Preference among research cigarettes with varying nicotine yields

John J. Boren, Maxine L. Stitzer, Jack E. Henningfield

Research output: Contribution to journalArticlepeer-review

Abstract

Cigarette smokers (N = 18), primarily women, chosse, under double blind conditions, among three research cigarettes with nicotine yields of 0.17, 0.89 and 2.02 mg. Choices were made daily for 12 days following an initial 24-hour forced exposure to each cigarette type. Each subject developed a clear and stable preference for one cigarette type. Of 211 total choice opportunities analyzed, 46% were for the highest nicotine yield cigarette, 29% were for the medium yield, and 25% of the total dose selections were for the low yield cigarettes, suggesting a weak effect of dose. Across subjects, however, the preferences which developed were not significantly related to nicotine yield: low and medium yield cigarette were each preferred by 5 subjects; the remaining 8 subjects came to prefer the high yield cigarette. There was no consistent relationship between nicotine yield of the preferred experimental cigarette and that of the subjects' usual brand. In general, the cigarette choice data are consistent with the behavior of smokers in nonlaboratory settings who also tend to develop stable brand preferences. Specifically, within the range of cigarettes evaluated in this study, nicotine yield is not a strong determinant of cigarette type/brand preference.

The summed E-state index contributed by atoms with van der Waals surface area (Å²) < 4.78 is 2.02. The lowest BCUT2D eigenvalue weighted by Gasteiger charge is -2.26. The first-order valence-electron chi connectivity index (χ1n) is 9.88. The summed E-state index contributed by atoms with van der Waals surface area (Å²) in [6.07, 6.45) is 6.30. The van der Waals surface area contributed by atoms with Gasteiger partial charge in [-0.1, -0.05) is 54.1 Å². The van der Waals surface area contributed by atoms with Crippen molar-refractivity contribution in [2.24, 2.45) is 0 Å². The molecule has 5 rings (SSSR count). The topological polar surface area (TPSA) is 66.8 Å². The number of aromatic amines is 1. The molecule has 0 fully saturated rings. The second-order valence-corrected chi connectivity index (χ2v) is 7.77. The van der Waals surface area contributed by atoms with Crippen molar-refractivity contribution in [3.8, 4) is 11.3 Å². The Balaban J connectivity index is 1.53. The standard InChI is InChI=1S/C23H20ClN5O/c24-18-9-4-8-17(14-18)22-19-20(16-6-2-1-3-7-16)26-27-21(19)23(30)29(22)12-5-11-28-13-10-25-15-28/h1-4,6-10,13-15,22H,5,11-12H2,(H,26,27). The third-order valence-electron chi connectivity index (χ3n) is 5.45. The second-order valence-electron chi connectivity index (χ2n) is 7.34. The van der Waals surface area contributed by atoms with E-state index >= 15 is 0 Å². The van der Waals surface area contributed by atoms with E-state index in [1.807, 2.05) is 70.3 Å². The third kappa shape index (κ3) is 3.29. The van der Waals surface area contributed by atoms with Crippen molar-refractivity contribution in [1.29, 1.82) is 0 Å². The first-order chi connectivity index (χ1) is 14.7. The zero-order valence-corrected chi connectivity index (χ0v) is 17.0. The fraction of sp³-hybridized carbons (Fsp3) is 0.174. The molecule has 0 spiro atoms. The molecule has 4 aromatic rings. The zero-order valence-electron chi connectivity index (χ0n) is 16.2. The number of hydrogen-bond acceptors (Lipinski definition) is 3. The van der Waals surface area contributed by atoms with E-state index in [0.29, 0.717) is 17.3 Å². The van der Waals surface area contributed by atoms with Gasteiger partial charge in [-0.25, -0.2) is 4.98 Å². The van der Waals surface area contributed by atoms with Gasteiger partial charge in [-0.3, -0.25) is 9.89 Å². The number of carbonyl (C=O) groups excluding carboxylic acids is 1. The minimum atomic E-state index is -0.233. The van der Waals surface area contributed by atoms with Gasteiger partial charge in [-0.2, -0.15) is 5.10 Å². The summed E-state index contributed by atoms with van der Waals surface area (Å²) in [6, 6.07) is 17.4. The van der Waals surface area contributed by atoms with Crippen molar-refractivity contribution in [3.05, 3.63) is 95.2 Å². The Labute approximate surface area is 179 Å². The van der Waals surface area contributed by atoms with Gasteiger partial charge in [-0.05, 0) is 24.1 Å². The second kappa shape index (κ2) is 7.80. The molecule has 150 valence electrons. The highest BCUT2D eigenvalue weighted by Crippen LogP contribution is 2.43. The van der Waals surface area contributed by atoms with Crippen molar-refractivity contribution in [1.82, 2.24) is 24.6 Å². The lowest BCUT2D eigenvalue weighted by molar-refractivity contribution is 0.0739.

Original languageEnglish (US)
Pages (from-to)191-193
Number of pages3
JournalPharmacology, Biochemistry and Behavior
Volume36
Issue number1
DOIs
StatePublished - May 1990

Keywords

  • Cigarette preference
  • Research cigarettes
  • Varying nicotine yields

ASJC Scopus subject areas

  • Biochemistry
  • Toxicology
  • Pharmacology
  • Clinical Biochemistry
  • Biological Psychiatry
  • Behavioral Neuroscience

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